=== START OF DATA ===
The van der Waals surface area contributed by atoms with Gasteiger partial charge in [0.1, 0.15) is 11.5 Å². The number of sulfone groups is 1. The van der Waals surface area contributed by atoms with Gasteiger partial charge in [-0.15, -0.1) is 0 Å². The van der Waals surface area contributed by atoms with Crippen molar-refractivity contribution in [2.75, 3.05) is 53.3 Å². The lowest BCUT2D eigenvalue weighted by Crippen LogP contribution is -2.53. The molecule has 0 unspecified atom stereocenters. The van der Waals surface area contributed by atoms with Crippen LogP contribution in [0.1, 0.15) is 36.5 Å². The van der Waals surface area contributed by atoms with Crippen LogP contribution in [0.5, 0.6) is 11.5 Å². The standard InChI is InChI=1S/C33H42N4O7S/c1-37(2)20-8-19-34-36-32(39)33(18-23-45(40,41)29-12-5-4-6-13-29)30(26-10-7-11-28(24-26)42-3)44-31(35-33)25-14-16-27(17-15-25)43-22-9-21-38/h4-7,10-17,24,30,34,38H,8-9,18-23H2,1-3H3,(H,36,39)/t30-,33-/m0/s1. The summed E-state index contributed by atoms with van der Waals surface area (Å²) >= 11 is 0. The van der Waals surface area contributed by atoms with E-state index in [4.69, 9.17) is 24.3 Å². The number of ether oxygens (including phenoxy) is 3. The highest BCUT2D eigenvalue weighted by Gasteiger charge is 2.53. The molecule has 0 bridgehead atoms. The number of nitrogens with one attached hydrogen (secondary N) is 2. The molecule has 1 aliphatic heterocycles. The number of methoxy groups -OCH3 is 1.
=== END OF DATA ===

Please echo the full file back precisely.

The van der Waals surface area contributed by atoms with Gasteiger partial charge in [0.1, 0.15) is 11.5 Å². The number of sulfone groups is 1. The van der Waals surface area contributed by atoms with Gasteiger partial charge in [-0.15, -0.1) is 0 Å². The van der Waals surface area contributed by atoms with Crippen molar-refractivity contribution in [2.75, 3.05) is 53.3 Å². The lowest BCUT2D eigenvalue weighted by Crippen LogP contribution is -2.53. The molecule has 0 unspecified atom stereocenters. The van der Waals surface area contributed by atoms with Crippen LogP contribution in [0.1, 0.15) is 36.5 Å². The van der Waals surface area contributed by atoms with Crippen LogP contribution in [0.5, 0.6) is 11.5 Å². The standard InChI is InChI=1S/C33H42N4O7S/c1-37(2)20-8-19-34-36-32(39)33(18-23-45(40,41)29-12-5-4-6-13-29)30(26-10-7-11-28(24-26)42-3)44-31(35-33)25-14-16-27(17-15-25)43-22-9-21-38/h4-7,10-17,24,30,34,38H,8-9,18-23H2,1-3H3,(H,36,39)/t30-,33-/m0/s1. The summed E-state index contributed by atoms with van der Waals surface area (Å²) >= 11 is 0. The van der Waals surface area contributed by atoms with E-state index in [4.69, 9.17) is 24.3 Å². The number of ether oxygens (including phenoxy) is 3. The highest BCUT2D eigenvalue weighted by Gasteiger charge is 2.53. The molecule has 0 bridgehead atoms. The number of nitrogens with one attached hydrogen (secondary N) is 2. The molecule has 1 aliphatic heterocycles. The number of methoxy groups -OCH3 is 1.